I'm a development freelancer/subcontractor (if it's not the same within the described question) and I provide web frontend and backend development on a couple of popular open source CMS.

I run my own website and social media and I was wondering if it's ok (legal), to post information about me being involved in a project, as subcontractor, but without mentioning the middle man's name. So literally something like 'I was subcontracted to develop a new website for company X, check out the results - link to website'

I'm asking about sort of 'default' rules as contract had not mentioned anything specific regarding NDA, copyrights etc.

3 Answers 3


This is always tricky. You can see Metis experience. In cases like this my first point of contact is the person who contracted me. I inform him that I want to use the project in my portfolio and if he is OK with it. In half cases I get OK, in other half I do not get the green light.

The reason for this is that many agencies or individuals subcontract their work to you without informing their client. I find that the contract between me and the person who hired me is confidential and that I should not put this project in my portfolio if this will make problems to MY client (not the project owner).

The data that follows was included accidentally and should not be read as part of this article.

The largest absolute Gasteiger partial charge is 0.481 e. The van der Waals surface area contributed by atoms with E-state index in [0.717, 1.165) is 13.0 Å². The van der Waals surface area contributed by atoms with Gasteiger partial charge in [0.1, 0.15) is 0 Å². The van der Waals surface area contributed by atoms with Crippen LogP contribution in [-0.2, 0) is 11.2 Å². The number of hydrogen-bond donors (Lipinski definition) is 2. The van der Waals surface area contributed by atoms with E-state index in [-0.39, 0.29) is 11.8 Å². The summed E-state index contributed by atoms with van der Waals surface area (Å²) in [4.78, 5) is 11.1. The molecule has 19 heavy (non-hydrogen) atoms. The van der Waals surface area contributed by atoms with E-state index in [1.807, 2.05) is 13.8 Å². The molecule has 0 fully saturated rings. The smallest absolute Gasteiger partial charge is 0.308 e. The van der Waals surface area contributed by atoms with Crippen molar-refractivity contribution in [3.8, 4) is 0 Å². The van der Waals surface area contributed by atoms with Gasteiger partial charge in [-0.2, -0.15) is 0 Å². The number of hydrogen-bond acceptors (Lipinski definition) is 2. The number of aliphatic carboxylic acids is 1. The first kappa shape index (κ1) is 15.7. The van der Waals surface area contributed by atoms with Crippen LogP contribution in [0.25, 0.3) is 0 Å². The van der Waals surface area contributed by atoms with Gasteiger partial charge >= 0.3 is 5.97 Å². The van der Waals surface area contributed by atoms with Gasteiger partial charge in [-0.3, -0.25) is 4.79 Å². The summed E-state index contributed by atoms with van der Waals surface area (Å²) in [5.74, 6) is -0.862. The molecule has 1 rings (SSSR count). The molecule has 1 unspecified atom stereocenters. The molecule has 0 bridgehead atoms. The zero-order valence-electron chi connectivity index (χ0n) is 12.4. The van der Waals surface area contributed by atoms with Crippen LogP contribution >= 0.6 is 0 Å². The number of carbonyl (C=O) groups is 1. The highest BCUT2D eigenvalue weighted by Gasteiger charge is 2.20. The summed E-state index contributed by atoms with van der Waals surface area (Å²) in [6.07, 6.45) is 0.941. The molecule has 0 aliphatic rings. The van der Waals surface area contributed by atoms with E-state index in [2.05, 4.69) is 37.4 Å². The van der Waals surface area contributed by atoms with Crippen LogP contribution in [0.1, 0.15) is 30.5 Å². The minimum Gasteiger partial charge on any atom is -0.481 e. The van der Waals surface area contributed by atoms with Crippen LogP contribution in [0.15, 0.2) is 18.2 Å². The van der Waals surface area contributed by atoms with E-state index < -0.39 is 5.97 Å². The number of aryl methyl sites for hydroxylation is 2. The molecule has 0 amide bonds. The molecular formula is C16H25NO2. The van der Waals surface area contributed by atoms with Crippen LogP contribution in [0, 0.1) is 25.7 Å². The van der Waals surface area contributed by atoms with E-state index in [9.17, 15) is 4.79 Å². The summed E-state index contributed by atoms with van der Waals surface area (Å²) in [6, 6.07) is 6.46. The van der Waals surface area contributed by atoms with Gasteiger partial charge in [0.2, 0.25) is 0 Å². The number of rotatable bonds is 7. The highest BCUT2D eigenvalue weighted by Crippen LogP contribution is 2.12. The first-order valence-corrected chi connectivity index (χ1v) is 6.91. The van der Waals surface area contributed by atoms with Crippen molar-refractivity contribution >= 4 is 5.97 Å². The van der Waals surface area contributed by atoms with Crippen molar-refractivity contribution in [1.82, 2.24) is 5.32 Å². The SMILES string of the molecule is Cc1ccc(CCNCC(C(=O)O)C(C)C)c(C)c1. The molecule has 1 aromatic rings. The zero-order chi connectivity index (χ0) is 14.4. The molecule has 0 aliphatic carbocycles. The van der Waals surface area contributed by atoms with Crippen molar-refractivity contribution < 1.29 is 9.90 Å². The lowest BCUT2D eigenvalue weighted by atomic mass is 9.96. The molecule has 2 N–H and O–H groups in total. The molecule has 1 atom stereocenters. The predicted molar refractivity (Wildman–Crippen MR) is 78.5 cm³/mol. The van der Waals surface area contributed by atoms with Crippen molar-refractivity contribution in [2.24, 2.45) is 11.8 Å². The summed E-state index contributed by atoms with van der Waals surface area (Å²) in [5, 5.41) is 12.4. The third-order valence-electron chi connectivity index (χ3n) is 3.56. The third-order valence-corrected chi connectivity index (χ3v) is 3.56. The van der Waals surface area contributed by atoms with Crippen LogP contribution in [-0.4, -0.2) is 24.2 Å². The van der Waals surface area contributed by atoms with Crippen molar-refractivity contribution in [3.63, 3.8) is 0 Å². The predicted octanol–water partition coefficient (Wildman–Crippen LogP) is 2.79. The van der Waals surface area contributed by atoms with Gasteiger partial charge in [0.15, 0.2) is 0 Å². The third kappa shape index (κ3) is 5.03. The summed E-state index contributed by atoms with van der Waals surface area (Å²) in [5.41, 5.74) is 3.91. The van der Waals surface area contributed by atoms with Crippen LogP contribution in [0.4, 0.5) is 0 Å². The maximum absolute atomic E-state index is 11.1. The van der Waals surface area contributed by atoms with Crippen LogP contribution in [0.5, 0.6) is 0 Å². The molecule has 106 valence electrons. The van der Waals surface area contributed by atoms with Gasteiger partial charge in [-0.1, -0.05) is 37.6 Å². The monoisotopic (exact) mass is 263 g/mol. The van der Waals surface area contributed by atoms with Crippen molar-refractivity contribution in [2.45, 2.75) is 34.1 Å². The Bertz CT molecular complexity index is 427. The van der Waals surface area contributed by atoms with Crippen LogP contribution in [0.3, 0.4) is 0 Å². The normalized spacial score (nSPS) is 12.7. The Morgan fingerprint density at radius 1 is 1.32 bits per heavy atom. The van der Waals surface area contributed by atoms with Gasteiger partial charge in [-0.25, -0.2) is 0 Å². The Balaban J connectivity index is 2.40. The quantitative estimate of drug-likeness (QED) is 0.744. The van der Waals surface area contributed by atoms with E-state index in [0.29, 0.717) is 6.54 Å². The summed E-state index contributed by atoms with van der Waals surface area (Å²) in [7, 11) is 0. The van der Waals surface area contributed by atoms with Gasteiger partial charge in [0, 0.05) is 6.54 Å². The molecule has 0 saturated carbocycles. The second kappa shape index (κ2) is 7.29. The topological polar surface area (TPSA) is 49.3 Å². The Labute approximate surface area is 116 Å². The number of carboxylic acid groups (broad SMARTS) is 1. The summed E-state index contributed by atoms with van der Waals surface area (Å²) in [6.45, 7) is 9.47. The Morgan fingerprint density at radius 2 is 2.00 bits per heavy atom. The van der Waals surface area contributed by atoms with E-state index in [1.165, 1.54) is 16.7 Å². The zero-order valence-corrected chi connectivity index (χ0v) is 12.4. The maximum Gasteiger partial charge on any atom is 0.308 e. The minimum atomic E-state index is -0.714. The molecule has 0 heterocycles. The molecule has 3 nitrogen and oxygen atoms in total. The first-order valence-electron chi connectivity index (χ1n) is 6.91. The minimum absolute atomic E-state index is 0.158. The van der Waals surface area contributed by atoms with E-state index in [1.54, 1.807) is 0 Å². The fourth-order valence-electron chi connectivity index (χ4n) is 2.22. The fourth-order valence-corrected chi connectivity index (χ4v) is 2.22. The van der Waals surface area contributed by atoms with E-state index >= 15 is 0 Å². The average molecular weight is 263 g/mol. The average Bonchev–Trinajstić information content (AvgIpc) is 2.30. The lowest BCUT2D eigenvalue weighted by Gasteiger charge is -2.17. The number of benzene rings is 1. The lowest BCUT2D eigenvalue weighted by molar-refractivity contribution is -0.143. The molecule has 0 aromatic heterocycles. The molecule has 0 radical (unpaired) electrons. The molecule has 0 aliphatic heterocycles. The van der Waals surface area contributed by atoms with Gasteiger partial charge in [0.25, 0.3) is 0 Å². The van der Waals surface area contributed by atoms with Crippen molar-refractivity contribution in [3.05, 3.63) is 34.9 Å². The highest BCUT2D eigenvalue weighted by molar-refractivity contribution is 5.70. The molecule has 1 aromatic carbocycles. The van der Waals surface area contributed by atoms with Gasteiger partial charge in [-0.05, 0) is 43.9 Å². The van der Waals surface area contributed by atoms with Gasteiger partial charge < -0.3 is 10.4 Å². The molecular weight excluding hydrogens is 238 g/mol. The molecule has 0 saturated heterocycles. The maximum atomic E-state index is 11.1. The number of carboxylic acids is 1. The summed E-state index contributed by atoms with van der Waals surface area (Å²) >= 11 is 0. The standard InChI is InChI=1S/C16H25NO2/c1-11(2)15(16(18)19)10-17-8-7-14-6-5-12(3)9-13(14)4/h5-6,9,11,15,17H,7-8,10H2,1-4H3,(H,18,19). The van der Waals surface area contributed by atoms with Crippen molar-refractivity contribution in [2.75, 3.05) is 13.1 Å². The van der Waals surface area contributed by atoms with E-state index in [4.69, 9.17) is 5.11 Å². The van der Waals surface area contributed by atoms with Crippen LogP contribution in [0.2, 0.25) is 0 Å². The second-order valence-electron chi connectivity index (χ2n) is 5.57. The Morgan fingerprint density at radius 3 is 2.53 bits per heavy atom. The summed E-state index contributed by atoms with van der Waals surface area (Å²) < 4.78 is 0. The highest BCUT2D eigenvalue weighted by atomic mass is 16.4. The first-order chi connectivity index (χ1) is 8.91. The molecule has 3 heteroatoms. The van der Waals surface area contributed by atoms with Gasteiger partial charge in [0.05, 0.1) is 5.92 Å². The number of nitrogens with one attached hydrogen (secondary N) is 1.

Of course, you can play numb and put it in the portfolio, but chances are 99% that you will never be subcontracted by this person ever again. So just play fair and communicate before putting anything in your portfolio.


On virtually every project, I work as a freelancer/subcontractor through a third party.

In my LinkedIn profile, I never mention that third party; only the fact that I was freelancing and not employed is mentioned.

Having said that, a few times my contract with the third party has explicitly stated that I must present myself as an employee of the third party and not a freelancer. However, every time the client's employees have asked me whether I was a freelancer or not - to which I have preferred 'admitting' the truth rather than lying. So - technically, I have violated contracts, but it has never become an issue.

In addition, whenever I have signed a seemingly restrictive NDA with the client, I've always asked them to approve my project description before posting it to LinkedIn.

Generally - regardless of contracts and NDAs, I attempt to describe projects in non-controversial terms.

Finally - I'm not sure what the upside is of mentioning all the 'middle men'. It would demonstrate that I have been involved with many third parties - and at times more than one at a time. I am unsure of in which light this information will be perceived by clients and the third parties. So it seems more safe to just leave it out.


Traditionally it's fine to show work you've completed unless a contract specifically restricts you from doing so.

Be aware, you may be eventually contacted by the client. I've had that happen... got a cease and desist letter claiming I was showing work I didn't complete because the client had no clue it was actually me that did the work. It only took a couple emails to explain that I was subcontracted and actually did do the work and things were fine.

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